Proactive dental care is a way to keep your child healthy, in school and learning. Children who see a dentist regularly often have fewer health issues such as:

  • Early tooth loss caused by dental decay
  • Gum disease
  • Heart disease
  • Impaired speech development

Students will be provided with permission slips to take home and return, or parents may simply go to and sign in there. All children 18 and under are eligible.


Parents, Community Invited to Ag Day on April 18 at Denair High School

Central California agriculture and many associated industries will be on full display next week when Denair High School celebrates Ag Day.

Parents and community members are invited to come to the campus April 18 beginning at 8 a.m. An estimated 40 vendors from the region will be on hand representing many diverse aspects of agribusiness – tractors and farm equipment, ag mechanics, livestock and animal feed, the plant and nursery industry, dairies, hogs, nuts, and irrigation.

There will be a booth highlighting Denair’s historical connection to agriculture. Non-ag careers in firefighting and law enforcement – including members of the Modesto Police Department K-9 Unit – also will be represented.

Members of the Coyote Cups of Kindness program will be on hand with refreshments.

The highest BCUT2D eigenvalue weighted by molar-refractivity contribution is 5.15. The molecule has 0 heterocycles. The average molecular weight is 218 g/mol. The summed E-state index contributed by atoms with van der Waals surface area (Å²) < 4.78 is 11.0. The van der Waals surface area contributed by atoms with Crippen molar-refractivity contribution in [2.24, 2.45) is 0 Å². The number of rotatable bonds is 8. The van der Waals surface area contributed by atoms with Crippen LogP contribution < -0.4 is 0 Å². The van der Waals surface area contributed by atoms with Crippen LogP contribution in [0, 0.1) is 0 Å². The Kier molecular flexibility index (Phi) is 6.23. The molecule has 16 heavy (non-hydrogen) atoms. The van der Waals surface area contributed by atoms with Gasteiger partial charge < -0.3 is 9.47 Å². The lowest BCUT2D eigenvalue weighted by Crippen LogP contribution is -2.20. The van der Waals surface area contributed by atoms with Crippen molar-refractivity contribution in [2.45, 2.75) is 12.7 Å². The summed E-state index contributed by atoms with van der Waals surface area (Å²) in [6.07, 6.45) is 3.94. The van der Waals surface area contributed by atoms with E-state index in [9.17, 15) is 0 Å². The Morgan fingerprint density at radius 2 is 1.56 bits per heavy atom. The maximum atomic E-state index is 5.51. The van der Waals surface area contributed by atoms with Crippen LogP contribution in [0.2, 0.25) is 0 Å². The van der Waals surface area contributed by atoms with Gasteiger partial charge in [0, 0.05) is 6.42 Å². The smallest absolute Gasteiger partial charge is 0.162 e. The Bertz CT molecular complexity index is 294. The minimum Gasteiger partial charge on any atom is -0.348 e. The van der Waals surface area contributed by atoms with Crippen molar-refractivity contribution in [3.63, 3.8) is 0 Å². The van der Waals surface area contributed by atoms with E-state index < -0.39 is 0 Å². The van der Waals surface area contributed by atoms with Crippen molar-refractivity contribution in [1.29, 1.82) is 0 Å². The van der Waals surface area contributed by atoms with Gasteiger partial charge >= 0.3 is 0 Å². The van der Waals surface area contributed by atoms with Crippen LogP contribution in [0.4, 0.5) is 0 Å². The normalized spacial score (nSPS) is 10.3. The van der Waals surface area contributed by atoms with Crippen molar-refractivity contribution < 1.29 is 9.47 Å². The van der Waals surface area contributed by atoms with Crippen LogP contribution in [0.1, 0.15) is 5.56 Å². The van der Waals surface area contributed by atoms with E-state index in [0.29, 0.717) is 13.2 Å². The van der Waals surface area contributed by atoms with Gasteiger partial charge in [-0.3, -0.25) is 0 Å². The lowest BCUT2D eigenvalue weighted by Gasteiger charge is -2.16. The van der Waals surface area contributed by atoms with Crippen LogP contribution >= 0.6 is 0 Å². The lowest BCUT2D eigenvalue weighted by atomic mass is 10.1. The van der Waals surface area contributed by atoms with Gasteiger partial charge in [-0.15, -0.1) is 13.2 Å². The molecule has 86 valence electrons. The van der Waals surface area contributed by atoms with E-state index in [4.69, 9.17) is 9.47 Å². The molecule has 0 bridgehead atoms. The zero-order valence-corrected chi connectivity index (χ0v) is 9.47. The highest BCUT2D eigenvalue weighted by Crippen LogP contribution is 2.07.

From 8 a.m. to noon, the activities around the high school campus will be led by members of the Denair FFA Club and Associated Student Body leadership team. High school students will welcome more than 500 younger children from Denair Elementary Charter Academy and guide them on a series of fun, hands-on tours.

One will focus on floral arrangements and principles. Youngsters will be able to decorate writing pens that they can take with them.

A second tour will allow elementary students to milk a fake cow designed by a Denair High art class and fill up milk cartons donated by Crystal Creamery.

The final lesson will enable children to build “soil” layers with candy and cereal in clear cups that they can take home.

At noon, the elementary students will return to their campus and Denair Middle School students will arrive to enjoy a barbecue with their high school counterparts. There also will be booths highlighting various ag and non-ag careers, and a petting zoo featuring horses, heifers, hogs, sheep, goats, chickens, and rabbits for students to enjoy.